MIDDLE EAST

Where does Egypt go from here?

 
 
Supporters of ousted Egyptian president Mohamed Morsi evacuate a man who was shot.
Supporters of ousted Egyptian president Mohamed Morsi evacuate a man who was shot.
MAHMUD HMS / AFP/Getty Images

fjghitis@gmail.com

Egypt’s fast-moving 21st-century brand of Arab revolutionary politics has once again enthralled the world and produced an outcome that does not fit neatly into any category.

Should we celebrate? Should we worry? Was it a popular revolution? Was it a military coup?

Exactly one year after the Muslim Brotherhood leader Mohammed Morsi became the legally and democratically elected President of Egypt, the people took to the streets to demand his resignation. Millions upon millions shouted they were fed up with Morsi and the Brotherhood’s misrule, incompetence, intolerance and creeping authoritarianism. As the size of the crowd exploded, the country’s military leaders gave Morsi a deadline to work things out with his critics. Within two days, the head of the Armed Forces announced Morsi was no longer president.

This stunning turn of events comes filled with both good news and bad.

Before we look at the conflicting elements, it’s crucial to remember how much this all matters. Not only is Egypt the biggest, most populous country in the Arab world, it is also a bellwether, a trendsetter. What happens in Egypt reverberates across the Middle East.

The good news is that the majority of the Egyptian people have rejected the rule of the Muslim Brotherhood. When the Brotherhood started winning elections across the region following the overthrow of dictators, it was commonly described as moderate and pragmatic. To be sure, the group had a strategic approach, and it did a remarkable job of building up support and persuading its critics that it could be trusted.

And yet, the Muslim Brotherhood has never changed its objectives. It expressed patience, a willingness to take its time reaching them, but its goal remained the introduction of a fundamentalist regime dominating the life of the individual, the state and society through its interpretation of Islamist law. It’s was a vision that would be devastating for women, for non-Muslims, for non-Sunni Muslims and for anyone who does not want religious authorities to dictate all aspects of their life.

Morsi’s year in power was disastrous for Coptic Christians and for Shiite Muslims. It brought ominous signs for women, for a free press and civil society.

The overwhelming majority of Egyptians are Muslims. They have not rejected their religion, they have rejected the Muslim Brotherhood’s idea of the role religion should have in government and in politics. That is an exciting development.

The news, however, is not all good.

Like it or not, Morsi was democratically elected. And he was removed by force.

True, he was elected by the thinnest of margins. In the first round of elections he won a plurality, but most voted for other candidates. In the second round, the choice was the Muslim Brotherhood or a candidate from the old regime. Morsi barely pulled out a victory.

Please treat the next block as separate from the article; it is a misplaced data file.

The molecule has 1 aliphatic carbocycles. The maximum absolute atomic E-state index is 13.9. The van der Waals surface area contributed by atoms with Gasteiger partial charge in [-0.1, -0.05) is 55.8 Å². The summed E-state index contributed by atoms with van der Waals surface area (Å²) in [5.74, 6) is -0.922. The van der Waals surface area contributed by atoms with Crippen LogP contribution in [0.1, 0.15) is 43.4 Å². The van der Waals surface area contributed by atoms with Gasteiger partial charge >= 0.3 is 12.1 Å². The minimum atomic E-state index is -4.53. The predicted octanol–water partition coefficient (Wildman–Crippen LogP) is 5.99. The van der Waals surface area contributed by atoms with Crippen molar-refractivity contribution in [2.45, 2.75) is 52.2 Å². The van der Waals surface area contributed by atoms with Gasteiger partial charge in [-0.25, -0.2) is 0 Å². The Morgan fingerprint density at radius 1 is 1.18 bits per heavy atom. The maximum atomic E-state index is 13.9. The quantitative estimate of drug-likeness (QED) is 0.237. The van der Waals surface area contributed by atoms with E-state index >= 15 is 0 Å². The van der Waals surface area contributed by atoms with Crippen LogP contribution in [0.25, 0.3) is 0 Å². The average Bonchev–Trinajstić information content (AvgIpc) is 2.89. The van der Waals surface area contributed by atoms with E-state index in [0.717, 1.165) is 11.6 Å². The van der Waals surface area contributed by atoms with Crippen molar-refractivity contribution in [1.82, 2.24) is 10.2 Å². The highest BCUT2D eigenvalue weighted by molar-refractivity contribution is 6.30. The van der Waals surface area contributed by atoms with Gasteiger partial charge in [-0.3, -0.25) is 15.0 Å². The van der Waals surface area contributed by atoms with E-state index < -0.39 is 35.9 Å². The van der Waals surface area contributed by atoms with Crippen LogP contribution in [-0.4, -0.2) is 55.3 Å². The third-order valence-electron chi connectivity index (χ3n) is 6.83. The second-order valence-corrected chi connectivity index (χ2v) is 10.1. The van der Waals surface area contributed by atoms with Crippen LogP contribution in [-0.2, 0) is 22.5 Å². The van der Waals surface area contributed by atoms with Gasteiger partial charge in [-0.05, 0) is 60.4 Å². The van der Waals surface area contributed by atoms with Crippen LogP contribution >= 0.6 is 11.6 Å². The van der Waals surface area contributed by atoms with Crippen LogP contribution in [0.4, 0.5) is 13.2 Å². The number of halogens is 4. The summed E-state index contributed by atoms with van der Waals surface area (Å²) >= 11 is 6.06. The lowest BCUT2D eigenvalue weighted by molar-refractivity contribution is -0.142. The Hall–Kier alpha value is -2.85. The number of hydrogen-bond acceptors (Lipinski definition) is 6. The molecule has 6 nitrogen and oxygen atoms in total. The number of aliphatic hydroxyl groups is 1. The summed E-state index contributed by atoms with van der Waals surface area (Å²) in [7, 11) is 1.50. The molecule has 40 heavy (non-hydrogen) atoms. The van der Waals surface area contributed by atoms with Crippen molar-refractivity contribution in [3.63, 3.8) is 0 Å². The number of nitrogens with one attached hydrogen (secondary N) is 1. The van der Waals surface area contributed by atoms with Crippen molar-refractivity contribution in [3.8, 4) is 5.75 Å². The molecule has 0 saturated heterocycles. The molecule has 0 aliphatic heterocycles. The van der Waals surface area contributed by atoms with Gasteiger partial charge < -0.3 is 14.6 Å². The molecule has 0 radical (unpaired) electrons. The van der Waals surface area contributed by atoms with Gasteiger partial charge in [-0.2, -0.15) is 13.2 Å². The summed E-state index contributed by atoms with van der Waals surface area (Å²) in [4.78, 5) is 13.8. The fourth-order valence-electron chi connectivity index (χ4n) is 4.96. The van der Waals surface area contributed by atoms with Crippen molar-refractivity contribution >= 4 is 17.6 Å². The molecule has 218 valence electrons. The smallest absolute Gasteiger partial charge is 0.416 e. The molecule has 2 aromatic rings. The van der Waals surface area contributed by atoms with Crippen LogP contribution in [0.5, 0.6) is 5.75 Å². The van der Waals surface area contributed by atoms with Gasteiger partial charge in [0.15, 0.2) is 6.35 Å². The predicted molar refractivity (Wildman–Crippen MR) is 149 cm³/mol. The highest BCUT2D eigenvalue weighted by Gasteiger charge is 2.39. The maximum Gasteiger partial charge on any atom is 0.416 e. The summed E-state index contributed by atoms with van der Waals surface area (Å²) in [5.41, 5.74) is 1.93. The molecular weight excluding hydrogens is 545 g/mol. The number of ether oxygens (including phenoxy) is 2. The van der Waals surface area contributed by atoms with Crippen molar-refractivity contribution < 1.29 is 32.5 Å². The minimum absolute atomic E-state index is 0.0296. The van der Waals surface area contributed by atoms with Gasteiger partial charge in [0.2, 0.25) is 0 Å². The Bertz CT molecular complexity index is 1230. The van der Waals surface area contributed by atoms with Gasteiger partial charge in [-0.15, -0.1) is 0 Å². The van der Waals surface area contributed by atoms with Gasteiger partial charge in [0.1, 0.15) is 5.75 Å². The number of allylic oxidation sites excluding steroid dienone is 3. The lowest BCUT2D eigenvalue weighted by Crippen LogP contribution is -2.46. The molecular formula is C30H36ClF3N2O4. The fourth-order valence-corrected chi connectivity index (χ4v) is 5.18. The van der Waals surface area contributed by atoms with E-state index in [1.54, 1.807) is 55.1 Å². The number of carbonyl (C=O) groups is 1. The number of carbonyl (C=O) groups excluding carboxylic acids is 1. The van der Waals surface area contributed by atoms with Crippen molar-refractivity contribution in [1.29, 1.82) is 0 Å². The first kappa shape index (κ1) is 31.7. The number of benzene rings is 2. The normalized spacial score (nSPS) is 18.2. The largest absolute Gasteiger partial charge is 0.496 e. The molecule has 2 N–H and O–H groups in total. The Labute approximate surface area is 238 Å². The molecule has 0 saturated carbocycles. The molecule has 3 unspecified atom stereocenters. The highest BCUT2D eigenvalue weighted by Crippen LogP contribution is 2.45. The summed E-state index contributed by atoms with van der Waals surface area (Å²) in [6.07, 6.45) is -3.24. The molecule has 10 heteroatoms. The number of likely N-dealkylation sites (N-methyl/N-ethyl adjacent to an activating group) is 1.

With that dubious mandate, he set out to put Muslim Brotherhood hands on the levers of power. And yet, he was the democratically elected president of Egypt.

Morsi’s overthrow means that the democratic process has failed.

We can never know what would have happened if the Army had not intervened; not just what would have happened with the protests, but what would have happened over the years. Would the Muslim Brotherhood have found a way to prevent another election?

There is much debate about whether what happened qualifies as a “coup.” It’s hard to argue it was not, when the military removed the president. But we cannot ignore that the move had the strong approval of large parts of the population. The military announcement was attended and hailed by the country’s top Muslim, Christian and secular leaders.

There’s much for historians to discuss about what just transpired. But what matters is what comes next. The Muslim Brotherhood still enjoys the support of a significant part of the population.

In the best-case scenario, the authorities organize new, speedy elections. The Muslim Brotherhood fields a candidate. The secular groups, at last, manage an electoral victory. They build a new government that is inclusive, egalitarian and democratic. Then Egypt writes a good constitution that the entire country can support, guaranteeing equality for women and minorities, rule of law — and a constitutional mechanism for removing a president, if that becomes necessary.

In the worst-case scenario, the country becomes more divided and violent, the economic collapse continues. The Brotherhood goes underground and the country tears itself apart. The prospect is terrible to contemplate, but the examples of how badly things could turn out are visible in other parts of the Arab world.

The character of 21st-century Middle East is being written in today’s turbulent Egypt.

Read more Frida Ghitis stories from the Miami Herald

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